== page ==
[Check Against Delivery]
Member of European Commission for Education, Culture, Multilingualism and Youth
Why cultural heritage needs to move with the times
EU Presidency Conference on Heritage Commons
Turin, 23 September 2014
I would like to start by thanking the Italian Presidency for inviting me today and for choosing to hold this event in such an extraordinary venue. The "Venaria Reale", with all its beauty and masterpieces it contains, with its vibrant cultural life, is a perfect setting for a European Conference on Cultural Heritage. It is a living example of how we can treasure our heritage and use its potential for local and regional sustainable development in Europe.
Beautiful as it is today, this place in fact suffered a few years of neglect. Only a few years ago it wasn't so splendid. But today it is alive again, thanks in part to the wise use of European funds. In fact, La Venaria has been one of the largest cultural restoration projects in Europe and one of the best examples of European Cohesion policy at work in Italy.
Of course, none of this would have been possible without the knowledge and skills of the hundreds of people who helped to restore damaged buildings, artworks, paths and gardens, reviving the baroque splendour of the Reggia di Venaria and its surrounding landscape. And this expertise is being nurtured and passed on to future generations thanks to the Cultural Heritage Conservation and Restoration Centre, one of the most important high level training and research centres in Italy.
Public and private actors are all actively participating in the maintenance, management and development of this site. And it is thanks to this successful model of heritage governance that La Venaria has now become a "cultural hub", linking heritage with contemporary culture and offering a wealth of cultural events accessible to all.
We all share the same passion for Europe's cultural heritage.
It is our common wealth, our inheritance from previous generations and our legacy to those to come. It enriches our identity at the same time as it nourishes today's creativity. It is an irreplaceable repository of knowledge and a valuable resource for economic growth, employment and social cohesion.
But cultural heritage is not a passive inheritance.
Its survival depends on our capacity to face the many challenges of today: governments are cutting public budgets for culture and heritage; digitisation is shaking up traditional models of access to and participation in culture; valuable skills and craftsmanship are waning with time; global change and urbanisation are affecting environmental sustainability;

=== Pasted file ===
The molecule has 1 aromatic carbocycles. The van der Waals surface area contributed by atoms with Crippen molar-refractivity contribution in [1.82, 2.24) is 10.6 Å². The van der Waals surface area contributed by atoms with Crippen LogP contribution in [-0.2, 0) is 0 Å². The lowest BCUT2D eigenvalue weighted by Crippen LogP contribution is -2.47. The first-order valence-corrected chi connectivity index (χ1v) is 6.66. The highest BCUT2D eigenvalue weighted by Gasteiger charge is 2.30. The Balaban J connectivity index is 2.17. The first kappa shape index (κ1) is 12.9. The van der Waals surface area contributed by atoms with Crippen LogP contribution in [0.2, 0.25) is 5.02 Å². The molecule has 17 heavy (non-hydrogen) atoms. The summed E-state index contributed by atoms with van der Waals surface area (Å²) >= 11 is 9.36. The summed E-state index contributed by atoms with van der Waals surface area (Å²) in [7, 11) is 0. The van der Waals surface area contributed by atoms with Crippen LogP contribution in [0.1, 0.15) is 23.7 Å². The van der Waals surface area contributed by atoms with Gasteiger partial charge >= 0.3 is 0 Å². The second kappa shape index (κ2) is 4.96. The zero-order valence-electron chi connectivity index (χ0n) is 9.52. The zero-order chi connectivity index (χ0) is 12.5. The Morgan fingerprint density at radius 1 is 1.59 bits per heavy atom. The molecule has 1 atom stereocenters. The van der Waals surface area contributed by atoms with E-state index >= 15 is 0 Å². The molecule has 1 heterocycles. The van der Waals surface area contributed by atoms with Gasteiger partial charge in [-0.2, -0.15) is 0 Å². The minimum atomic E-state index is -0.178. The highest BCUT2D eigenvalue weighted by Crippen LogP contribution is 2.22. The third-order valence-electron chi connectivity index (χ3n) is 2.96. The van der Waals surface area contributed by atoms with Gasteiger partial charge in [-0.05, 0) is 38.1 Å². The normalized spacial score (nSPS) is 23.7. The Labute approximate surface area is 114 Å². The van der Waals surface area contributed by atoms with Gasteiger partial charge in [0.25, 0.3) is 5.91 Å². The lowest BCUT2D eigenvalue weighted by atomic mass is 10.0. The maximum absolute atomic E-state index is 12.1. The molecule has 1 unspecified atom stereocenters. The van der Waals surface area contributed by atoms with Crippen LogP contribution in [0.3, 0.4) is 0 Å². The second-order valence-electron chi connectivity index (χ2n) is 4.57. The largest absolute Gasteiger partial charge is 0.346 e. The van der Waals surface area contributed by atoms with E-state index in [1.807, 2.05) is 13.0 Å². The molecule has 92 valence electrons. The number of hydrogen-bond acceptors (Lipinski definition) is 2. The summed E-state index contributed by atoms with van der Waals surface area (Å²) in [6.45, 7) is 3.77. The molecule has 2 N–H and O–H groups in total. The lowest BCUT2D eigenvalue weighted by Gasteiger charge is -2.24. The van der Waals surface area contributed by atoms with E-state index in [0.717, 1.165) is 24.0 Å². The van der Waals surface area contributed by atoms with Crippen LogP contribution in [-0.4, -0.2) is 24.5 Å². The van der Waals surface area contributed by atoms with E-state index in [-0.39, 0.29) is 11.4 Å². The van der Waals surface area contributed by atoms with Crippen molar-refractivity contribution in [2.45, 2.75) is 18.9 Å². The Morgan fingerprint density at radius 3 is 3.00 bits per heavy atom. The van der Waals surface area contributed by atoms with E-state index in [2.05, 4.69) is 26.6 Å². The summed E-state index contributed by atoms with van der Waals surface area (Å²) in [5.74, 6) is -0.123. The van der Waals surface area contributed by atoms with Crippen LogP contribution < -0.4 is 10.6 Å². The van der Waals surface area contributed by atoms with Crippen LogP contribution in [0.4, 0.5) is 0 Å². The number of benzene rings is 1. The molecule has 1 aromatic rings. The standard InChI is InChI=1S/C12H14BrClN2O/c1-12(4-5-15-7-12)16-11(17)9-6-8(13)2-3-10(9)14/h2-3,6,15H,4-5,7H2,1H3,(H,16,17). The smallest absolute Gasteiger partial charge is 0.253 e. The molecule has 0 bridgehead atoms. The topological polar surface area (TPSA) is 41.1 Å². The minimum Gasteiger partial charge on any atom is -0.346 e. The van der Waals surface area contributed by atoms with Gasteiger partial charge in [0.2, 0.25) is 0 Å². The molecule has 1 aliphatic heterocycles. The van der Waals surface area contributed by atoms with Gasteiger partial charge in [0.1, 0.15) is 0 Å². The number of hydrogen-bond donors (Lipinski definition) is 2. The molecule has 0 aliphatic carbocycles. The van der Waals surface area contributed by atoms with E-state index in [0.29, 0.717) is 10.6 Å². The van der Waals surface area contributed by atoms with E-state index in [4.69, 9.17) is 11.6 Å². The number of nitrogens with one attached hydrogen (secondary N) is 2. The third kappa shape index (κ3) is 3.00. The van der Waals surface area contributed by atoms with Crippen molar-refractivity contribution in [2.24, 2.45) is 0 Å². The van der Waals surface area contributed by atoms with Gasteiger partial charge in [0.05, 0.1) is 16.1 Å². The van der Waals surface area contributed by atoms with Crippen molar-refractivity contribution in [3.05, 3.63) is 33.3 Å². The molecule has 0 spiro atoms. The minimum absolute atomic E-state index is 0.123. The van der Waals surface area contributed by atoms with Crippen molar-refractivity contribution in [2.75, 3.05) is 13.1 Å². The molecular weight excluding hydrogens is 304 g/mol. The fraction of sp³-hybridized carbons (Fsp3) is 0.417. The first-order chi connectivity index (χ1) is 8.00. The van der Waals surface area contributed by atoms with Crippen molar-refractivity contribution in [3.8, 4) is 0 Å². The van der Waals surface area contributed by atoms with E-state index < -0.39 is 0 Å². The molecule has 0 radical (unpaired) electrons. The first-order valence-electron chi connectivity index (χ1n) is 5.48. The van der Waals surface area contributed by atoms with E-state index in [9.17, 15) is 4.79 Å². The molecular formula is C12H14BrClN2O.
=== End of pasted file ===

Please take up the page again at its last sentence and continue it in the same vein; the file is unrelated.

In the policy paper 'Towards an integrated approach to cultural heritage for Europe' that I presented this summer to my colleagues and that the College of Commissioners adopted, I make the case that we need to help the heritage sector move with the times. We need to make heritage more 'people-centred' and turn it into a driver of economic activity. Sites should become centres of knowledge and innovation, focal points of creativity and culture, and places of community interaction and social integration.
In short, we need to make heritage a resource for smart, sustainable and inclusive growth, in line with the objectives of the EU 2020 strategy.
Let me stress here a key point: the value of cultural heritage is always both local and European. Heritage is made up of local stories but has been also forged across borders and communities.
Protecting cultural heritage and making full use of its potential is above all a national responsibility, but the EU can and must help. There is no contradiction between national responsibilities and EU intervention in support of them.
It is important that together we look into how public policies at all levels could be better marshalled to this purpose, and develop a more integrated approach to its preservation, promotion and access.
We must help local communities to take ownership of heritage management, to make it part of their daily life and common space and a factor of sustainable development. We can do this by developing innovative forms of community-oriented management that can enhance the economic and social potential of cultural heritage and contribute to the well-being of citizens.
There are a host of new EU instruments that need to be better known and mobilised, starting with the Creative Europe and Horizon 2020 programmes. Such opportunities should not be missed. Europe can help by spearheading research on new techniques for heritage restoration and maintenance. It can fund cross-border cooperation through trans-national projects; provide direct support via the Structural Funds - as was the case for the Venaria Reale itself.
It also raises awareness through initiatives such as the European Heritage Label or the European Union Prize for Cultural Heritage or the European Heritage Days, a joint initiative with the Council of Europe. These initiatives largely celebrate the role of volunteers and the value of a bottom-up approach when it comes to connecting heritage with contemporary space and life.
In fact, a community-based approach to cultural heritage policies and programmes has already been adopted in the framework of several EU programmes. This ranges from the societal challenges of the research programme Horizon 2020, to the community-led local development included in the European Structural and Investment Funds.
This is the way to go: now and in the future. This is what we will be discussing today and tomorrow.
The place we are in demonstrates that it is possible to respond successfully to the threats and challenges of today and improve the way we understand, safeguard and manage our cultural heritage.
We have to work together, in full respect of the rules on subsidiarity, so that we can benefit fully from our shared cultural heritage as Europeans.
Our cultural heritage is an asset for all and a responsibility for all.